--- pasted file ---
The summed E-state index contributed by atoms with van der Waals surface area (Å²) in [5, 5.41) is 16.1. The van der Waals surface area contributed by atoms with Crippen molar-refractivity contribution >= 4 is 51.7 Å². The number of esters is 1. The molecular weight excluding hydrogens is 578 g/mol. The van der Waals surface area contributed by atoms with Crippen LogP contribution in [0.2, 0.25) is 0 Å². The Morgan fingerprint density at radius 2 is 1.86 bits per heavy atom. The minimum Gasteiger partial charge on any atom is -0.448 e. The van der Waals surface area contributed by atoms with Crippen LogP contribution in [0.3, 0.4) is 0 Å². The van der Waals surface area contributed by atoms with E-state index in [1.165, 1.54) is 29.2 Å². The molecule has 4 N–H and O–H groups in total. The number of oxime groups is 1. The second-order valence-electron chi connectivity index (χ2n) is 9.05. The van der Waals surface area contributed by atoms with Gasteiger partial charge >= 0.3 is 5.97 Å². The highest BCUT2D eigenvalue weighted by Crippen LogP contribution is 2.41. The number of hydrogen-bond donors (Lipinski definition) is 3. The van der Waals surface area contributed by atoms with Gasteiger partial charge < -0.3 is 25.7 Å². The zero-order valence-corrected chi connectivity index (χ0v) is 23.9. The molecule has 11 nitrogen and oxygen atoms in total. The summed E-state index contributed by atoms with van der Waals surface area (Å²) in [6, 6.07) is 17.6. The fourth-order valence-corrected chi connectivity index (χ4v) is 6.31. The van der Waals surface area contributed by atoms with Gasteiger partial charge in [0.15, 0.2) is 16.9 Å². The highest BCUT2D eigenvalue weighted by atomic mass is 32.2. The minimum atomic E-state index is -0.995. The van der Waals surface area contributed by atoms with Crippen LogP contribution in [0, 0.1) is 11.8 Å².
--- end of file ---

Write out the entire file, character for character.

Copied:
The summed E-state index contributed by atoms with van der Waals surface area (Å²) in [5, 5.41) is 16.1. The van der Waals surface area contributed by atoms with Crippen molar-refractivity contribution >= 4 is 51.7 Å². The number of esters is 1. The molecular weight excluding hydrogens is 578 g/mol. The van der Waals surface area contributed by atoms with Crippen LogP contribution in [0.2, 0.25) is 0 Å². The Morgan fingerprint density at radius 2 is 1.86 bits per heavy atom. The minimum Gasteiger partial charge on any atom is -0.448 e. The van der Waals surface area contributed by atoms with Crippen LogP contribution in [0.3, 0.4) is 0 Å². The van der Waals surface area contributed by atoms with E-state index in [1.165, 1.54) is 29.2 Å². The molecule has 4 N–H and O–H groups in total. The number of oxime groups is 1. The second-order valence-electron chi connectivity index (χ2n) is 9.05. The van der Waals surface area contributed by atoms with Gasteiger partial charge >= 0.3 is 5.97 Å². The highest BCUT2D eigenvalue weighted by Crippen LogP contribution is 2.41. The number of hydrogen-bond donors (Lipinski definition) is 3. The van der Waals surface area contributed by atoms with Gasteiger partial charge < -0.3 is 25.7 Å². The zero-order valence-corrected chi connectivity index (χ0v) is 23.9. The molecule has 11 nitrogen and oxygen atoms in total. The summed E-state index contributed by atoms with van der Waals surface area (Å²) in [6, 6.07) is 17.6. The fourth-order valence-corrected chi connectivity index (χ4v) is 6.31. The van der Waals surface area contributed by atoms with Gasteiger partial charge in [0.15, 0.2) is 16.9 Å². The highest BCUT2D eigenvalue weighted by atomic mass is 32.2. The minimum atomic E-state index is -0.995. The van der Waals surface area contributed by atoms with Crippen LogP contribution in [0, 0.1) is 11.8 Å².